We had returned to the stones of Callanish for a second attempt at getting the feel of a place of which we had a little knowledge but no real understanding. Facts are not enough, you have to walk the land before you can begin to know it.
We knew, for example, that there are astronomical alignments at Callanish. And, for once, we did actually know that… it was not some weird theory thrown out by folk whose perception of reality seems skewed when seen through other eyes. At Callanish, Castlerigg and other stone circles throughout the realm, scientists are now able to offer incontrovertible proof that such alignments were part of the original design.
The University of Adelaide, bless them, decided to put the theories to the test and, through the use of statistical analysis, 3D imaging and a host of other modern and acceptably scientific methods, were able to determine that… as we and the rest of the ‘lunatic fringe’ have always maintained… the stones themselves stand in relationship with the sun, moon and stars, with their movements in the heavens, and with the topography of the surrounding landscape.
At Callanish, for example, just one of the astronomical events associated with the site is enough to illustrate the scale upon which the Old Ones worked. The moon at its major standstill, which only happens every 18.61 years, seems to rise and set from behind the distant hills, caressing the form of a gravid goddess. She is known as Sleeping Beauty, which seemed an odd coincidence given the theme we had chosen for our next ritual workshop.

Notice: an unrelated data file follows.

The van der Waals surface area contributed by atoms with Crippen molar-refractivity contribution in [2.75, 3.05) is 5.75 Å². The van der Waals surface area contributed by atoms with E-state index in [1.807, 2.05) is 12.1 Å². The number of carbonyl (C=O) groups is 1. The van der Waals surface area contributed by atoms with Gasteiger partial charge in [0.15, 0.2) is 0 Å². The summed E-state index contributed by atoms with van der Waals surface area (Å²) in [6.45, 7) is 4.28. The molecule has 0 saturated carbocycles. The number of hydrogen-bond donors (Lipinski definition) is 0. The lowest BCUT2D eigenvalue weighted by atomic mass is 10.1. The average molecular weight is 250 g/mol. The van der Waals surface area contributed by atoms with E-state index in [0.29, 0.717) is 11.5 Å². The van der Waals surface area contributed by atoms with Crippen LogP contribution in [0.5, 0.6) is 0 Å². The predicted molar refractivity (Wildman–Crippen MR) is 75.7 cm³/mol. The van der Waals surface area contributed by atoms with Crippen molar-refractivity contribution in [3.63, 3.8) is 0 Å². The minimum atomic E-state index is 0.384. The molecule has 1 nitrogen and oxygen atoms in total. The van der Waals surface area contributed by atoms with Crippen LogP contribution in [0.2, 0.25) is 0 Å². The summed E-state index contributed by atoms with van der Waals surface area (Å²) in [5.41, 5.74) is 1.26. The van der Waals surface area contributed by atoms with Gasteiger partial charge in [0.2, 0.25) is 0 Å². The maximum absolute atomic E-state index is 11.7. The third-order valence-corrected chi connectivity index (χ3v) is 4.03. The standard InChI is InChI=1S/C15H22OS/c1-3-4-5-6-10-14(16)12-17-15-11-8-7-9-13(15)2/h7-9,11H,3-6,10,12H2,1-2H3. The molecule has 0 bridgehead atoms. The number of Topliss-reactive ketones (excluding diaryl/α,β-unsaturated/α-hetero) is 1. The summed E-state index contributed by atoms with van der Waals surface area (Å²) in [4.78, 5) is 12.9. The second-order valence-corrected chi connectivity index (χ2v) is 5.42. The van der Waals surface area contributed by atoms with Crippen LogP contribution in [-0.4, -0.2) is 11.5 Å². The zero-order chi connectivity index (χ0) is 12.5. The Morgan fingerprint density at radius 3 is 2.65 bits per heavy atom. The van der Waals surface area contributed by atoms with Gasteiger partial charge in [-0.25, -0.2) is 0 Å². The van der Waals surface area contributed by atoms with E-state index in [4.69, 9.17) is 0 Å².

Her other name is The Old Woman of the Moors, which in Gaelic is Cailleach na Mointeach… and we had encountered the Cailleach several times over the preceding few days, both during and after the workshop in the Highlands and on the Isle of Skye.
As the moon travels across the form of the sleeping Cailleach, anyone standing on the hillock where we had been sitting to ponder its significance, will be silhouetted against, and appear to emerge from, the full moon… which would have been an impressive and magical sight.
Who were these people, five thousand years ago, who had the knowledge, vision and skill to work on such a vast scale, not only on these islands but across the lands of Albion? We still, even knowing better from the archaeological record, tend to think of them as ‘primitive’ and yet, we have seen too many similarities in the ancient sites across the land to believe that each small community was building its temples in isolation.
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